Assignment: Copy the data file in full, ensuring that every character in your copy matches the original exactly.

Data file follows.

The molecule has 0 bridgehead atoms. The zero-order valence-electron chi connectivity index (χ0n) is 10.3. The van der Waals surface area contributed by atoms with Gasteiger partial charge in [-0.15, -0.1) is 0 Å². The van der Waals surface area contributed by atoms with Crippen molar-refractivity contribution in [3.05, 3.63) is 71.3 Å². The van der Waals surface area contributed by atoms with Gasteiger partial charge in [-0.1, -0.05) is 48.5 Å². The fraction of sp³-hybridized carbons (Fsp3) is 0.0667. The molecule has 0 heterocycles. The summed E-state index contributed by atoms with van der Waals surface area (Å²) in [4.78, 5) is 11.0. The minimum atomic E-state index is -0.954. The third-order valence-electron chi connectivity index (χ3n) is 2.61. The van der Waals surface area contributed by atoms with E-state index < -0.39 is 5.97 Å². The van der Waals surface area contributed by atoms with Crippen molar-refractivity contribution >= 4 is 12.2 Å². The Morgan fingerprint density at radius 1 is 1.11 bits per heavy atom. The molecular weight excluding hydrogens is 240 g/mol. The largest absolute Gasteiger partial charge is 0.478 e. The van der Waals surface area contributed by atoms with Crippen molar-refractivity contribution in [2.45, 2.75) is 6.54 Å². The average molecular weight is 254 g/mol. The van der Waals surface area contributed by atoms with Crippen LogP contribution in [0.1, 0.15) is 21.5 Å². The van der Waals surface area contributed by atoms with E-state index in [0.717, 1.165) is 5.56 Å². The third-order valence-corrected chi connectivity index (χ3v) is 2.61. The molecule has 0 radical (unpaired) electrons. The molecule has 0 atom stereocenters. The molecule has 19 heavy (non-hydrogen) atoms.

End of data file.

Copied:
The molecule has 0 bridgehead atoms. The zero-order valence-electron chi connectivity index (χ0n) is 10.3. The van der Waals surface area contributed by atoms with Gasteiger partial charge in [-0.15, -0.1) is 0 Å². The van der Waals surface area contributed by atoms with Crippen molar-refractivity contribution in [3.05, 3.63) is 71.3 Å². The van der Waals surface area contributed by atoms with Gasteiger partial charge in [-0.1, -0.05) is 48.5 Å². The fraction of sp³-hybridized carbons (Fsp3) is 0.0667. The molecule has 0 heterocycles. The summed E-state index contributed by atoms with van der Waals surface area (Å²) in [4.78, 5) is 11.0. The minimum atomic E-state index is -0.954. The third-order valence-electron chi connectivity index (χ3n) is 2.61. The van der Waals surface area contributed by atoms with E-state index < -0.39 is 5.97 Å². The van der Waals surface area contributed by atoms with Crippen molar-refractivity contribution >= 4 is 12.2 Å². The Morgan fingerprint density at radius 1 is 1.11 bits per heavy atom. The molecular weight excluding hydrogens is 240 g/mol. The largest absolute Gasteiger partial charge is 0.478 e. The van der Waals surface area contributed by atoms with Crippen molar-refractivity contribution in [2.45, 2.75) is 6.54 Å². The average molecular weight is 254 g/mol. The van der Waals surface area contributed by atoms with Crippen LogP contribution in [0.1, 0.15) is 21.5 Å². The van der Waals surface area contributed by atoms with E-state index in [0.717, 1.165) is 5.56 Å². The third-order valence-corrected chi connectivity index (χ3v) is 2.61. The molecule has 0 radical (unpaired) electrons. The molecule has 0 atom stereocenters. The molecule has 19 heavy (non-hydrogen) atoms.